Historical Basis of Modern Understanding

Discovery of DNA

The discovery of DNA is generally credited to Watson and Crick, but many other scientists contributed to the discovery.

Learning Objectives

Explain the sequence of events leading up to the discovery of the structure of DNA

Key Takeaways

Key Points

  • DNA is one of the most basic molecules of life; it carries genetic  instructions for the development, functioning and reproduction of all known living organisms.
  • The discovery of DNA’s double-helix structure is largely credited to the scientists Watson and Crick, for which they won a Nobel Prize.
  • However, the X-ray crystallography work of Rosalind Franklin and Erwin Chargaff’s work in discovering the composition of DNA were instrumental to the discovery of DNA’s structure.

Key Terms

  • double helix: The structure formed by double-stranded molecules of nucleic acids such as DNA.

What is DNA?

Deoxyribonucleic acid (DNA) is a molecule that carries most of the genetic instructions used in the development, functioning and reproduction of all known living organisms and many viruses.

DNA is a nucleic acid; alongside proteins and carbohydrates, nucleic acids are one of the three major macromolecules essential for all known forms of life. DNA stores biological information and is involved in the expression of traits in all living organisms.

The Path to Discovery

In the 1950s, Francis Crick and James Watson worked together to determine the structure of DNA at the University of Cambridge, England. At the time, other scientists like Linus Pauling and Maurice Wilkins were also actively exploring this field. Pauling had discovered the secondary structure of proteins using X-ray crystallography.

Chargaff’s Rule

Erwin Chargaff met Francis Crick and James D. Watson at Cambridge in 1952, and, despite not getting along with them personally, he explained his findings to them. Chargaff’s Rule showed that in natural DNA, the number of guanine units equals the number of cytosine units and the number of adenine units equals the number of thymine units. This strongly hinted towards the base pair makeup of the DNA.  Chargaff’s research would help the Watson and Crick laboratory team to deduce the double helical structure of DNA.

Franklin and X-Ray Diffraction

In Wilkins’ lab, researcher Rosalind Franklin used X-ray diffraction methods to understand the structure of DNA. Watson and Crick were able to piece together the puzzle of the DNA molecule on the basis of Franklin’s data, because Crick had also studied X-ray diffraction. In 1962, James Watson, Francis Crick, and Maurice Wilkins were awarded the Nobel Prize in Medicine.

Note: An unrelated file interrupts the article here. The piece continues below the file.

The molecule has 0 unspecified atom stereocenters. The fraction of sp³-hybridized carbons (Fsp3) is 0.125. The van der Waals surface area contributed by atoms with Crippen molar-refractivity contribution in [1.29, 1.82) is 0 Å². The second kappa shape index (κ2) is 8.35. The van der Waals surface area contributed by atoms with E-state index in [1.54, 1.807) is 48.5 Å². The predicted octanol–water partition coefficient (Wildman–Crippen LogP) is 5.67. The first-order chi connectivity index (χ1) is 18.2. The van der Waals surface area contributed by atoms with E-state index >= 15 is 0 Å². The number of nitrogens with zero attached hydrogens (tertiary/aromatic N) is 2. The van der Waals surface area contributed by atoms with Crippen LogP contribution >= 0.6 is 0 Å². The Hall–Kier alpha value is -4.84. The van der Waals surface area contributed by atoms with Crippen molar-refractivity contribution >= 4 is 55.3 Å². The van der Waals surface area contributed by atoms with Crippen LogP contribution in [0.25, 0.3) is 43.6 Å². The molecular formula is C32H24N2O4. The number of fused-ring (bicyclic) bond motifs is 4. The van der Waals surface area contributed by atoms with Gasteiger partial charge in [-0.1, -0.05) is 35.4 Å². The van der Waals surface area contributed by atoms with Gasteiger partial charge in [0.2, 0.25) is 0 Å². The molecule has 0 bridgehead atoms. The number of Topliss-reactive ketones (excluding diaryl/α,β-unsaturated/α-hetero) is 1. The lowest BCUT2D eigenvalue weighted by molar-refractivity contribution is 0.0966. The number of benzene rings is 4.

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A team effort: The work of pioneering scientists James Watson, Francis Crick, and Maclyn McCarty (pictured at left) led to our present day understanding of DNA. Scientist Rosalind Franklin discovered the X-ray diffraction pattern of DNA (pictured at right), which helped to elucidate its double helix structure. (credit a: modification of work by Marjorie McCarty, Public Library of Science)

Unfortunately by then, Franklin had died. Nobel prizes are not awarded posthumously, and though her work was crucial to the discovery of DNA, Franklin was never nominated for a Nobel Prize. Francis Crick, James Watson, and Maurice Wilkins were awarded a Nobel Prize for the discovery of the structure of DNA in 1962. There is still much controversy on how her image was given to Watson and Crick and why she was not given due credit.

Modern Applications of DNA

DNA has many applications in a variety of fields including forensics and medicine.

Learning Objectives

Explain why DNA is a practical tool in various fields, such as forensics and medicine

Key Takeaways

Key Points

  • DNA is unique to each individual, and therefore can be used for identification purposes.
  • The human genome consists of about 3 billion base pairs, corresponding to about 20,000 to 25,000 functional genes.
  • Each person’s DNA is inherited from their parents: 23 chromosomes from the mother, and 23 chromosomes from the father.

Key Terms